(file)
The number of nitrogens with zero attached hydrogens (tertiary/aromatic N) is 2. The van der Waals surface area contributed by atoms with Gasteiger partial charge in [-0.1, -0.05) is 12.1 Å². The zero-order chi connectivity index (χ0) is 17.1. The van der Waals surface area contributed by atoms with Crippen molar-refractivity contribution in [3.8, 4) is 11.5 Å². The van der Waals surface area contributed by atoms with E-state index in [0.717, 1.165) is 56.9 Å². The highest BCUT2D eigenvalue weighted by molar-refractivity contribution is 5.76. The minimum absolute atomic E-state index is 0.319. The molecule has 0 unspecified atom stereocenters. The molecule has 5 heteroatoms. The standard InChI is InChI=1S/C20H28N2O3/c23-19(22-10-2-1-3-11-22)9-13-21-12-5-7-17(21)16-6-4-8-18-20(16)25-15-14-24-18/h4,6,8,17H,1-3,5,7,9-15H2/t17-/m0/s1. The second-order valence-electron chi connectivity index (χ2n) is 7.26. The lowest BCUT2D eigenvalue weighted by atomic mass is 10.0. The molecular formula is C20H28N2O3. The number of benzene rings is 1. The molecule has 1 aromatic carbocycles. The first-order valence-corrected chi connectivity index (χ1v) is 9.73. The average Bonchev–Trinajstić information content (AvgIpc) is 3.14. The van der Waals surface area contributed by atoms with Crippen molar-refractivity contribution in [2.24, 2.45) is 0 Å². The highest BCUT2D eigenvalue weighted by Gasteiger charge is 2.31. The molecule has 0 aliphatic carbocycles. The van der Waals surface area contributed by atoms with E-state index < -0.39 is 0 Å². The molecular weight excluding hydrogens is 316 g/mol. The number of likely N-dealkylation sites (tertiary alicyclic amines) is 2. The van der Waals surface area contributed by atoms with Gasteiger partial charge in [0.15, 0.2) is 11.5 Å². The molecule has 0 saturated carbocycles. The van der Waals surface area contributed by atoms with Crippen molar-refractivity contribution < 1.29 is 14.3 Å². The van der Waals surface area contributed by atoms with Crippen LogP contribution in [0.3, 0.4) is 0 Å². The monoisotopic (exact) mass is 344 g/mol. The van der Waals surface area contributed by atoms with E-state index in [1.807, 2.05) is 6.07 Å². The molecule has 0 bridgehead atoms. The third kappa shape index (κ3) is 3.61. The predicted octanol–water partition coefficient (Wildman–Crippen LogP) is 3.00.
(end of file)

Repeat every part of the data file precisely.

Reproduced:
The number of nitrogens with zero attached hydrogens (tertiary/aromatic N) is 2. The van der Waals surface area contributed by atoms with Gasteiger partial charge in [-0.1, -0.05) is 12.1 Å². The zero-order chi connectivity index (χ0) is 17.1. The van der Waals surface area contributed by atoms with Crippen molar-refractivity contribution in [3.8, 4) is 11.5 Å². The van der Waals surface area contributed by atoms with E-state index in [0.717, 1.165) is 56.9 Å². The highest BCUT2D eigenvalue weighted by molar-refractivity contribution is 5.76. The minimum absolute atomic E-state index is 0.319. The molecule has 0 unspecified atom stereocenters. The molecule has 5 heteroatoms. The standard InChI is InChI=1S/C20H28N2O3/c23-19(22-10-2-1-3-11-22)9-13-21-12-5-7-17(21)16-6-4-8-18-20(16)25-15-14-24-18/h4,6,8,17H,1-3,5,7,9-15H2/t17-/m0/s1. The second-order valence-electron chi connectivity index (χ2n) is 7.26. The lowest BCUT2D eigenvalue weighted by atomic mass is 10.0. The molecular formula is C20H28N2O3. The number of benzene rings is 1. The molecule has 1 aromatic carbocycles. The first-order valence-corrected chi connectivity index (χ1v) is 9.73. The average Bonchev–Trinajstić information content (AvgIpc) is 3.14. The van der Waals surface area contributed by atoms with Crippen molar-refractivity contribution in [2.24, 2.45) is 0 Å². The highest BCUT2D eigenvalue weighted by Gasteiger charge is 2.31. The molecule has 0 aliphatic carbocycles. The van der Waals surface area contributed by atoms with E-state index < -0.39 is 0 Å². The molecular weight excluding hydrogens is 316 g/mol. The number of likely N-dealkylation sites (tertiary alicyclic amines) is 2. The van der Waals surface area contributed by atoms with Gasteiger partial charge in [0.15, 0.2) is 11.5 Å². The molecule has 0 saturated carbocycles. The van der Waals surface area contributed by atoms with Crippen molar-refractivity contribution < 1.29 is 14.3 Å². The van der Waals surface area contributed by atoms with Crippen LogP contribution in [0.3, 0.4) is 0 Å². The monoisotopic (exact) mass is 344 g/mol. The van der Waals surface area contributed by atoms with E-state index in [1.807, 2.05) is 6.07 Å². The molecule has 0 bridgehead atoms. The third kappa shape index (κ3) is 3.61. The predicted octanol–water partition coefficient (Wildman–Crippen LogP) is 3.00.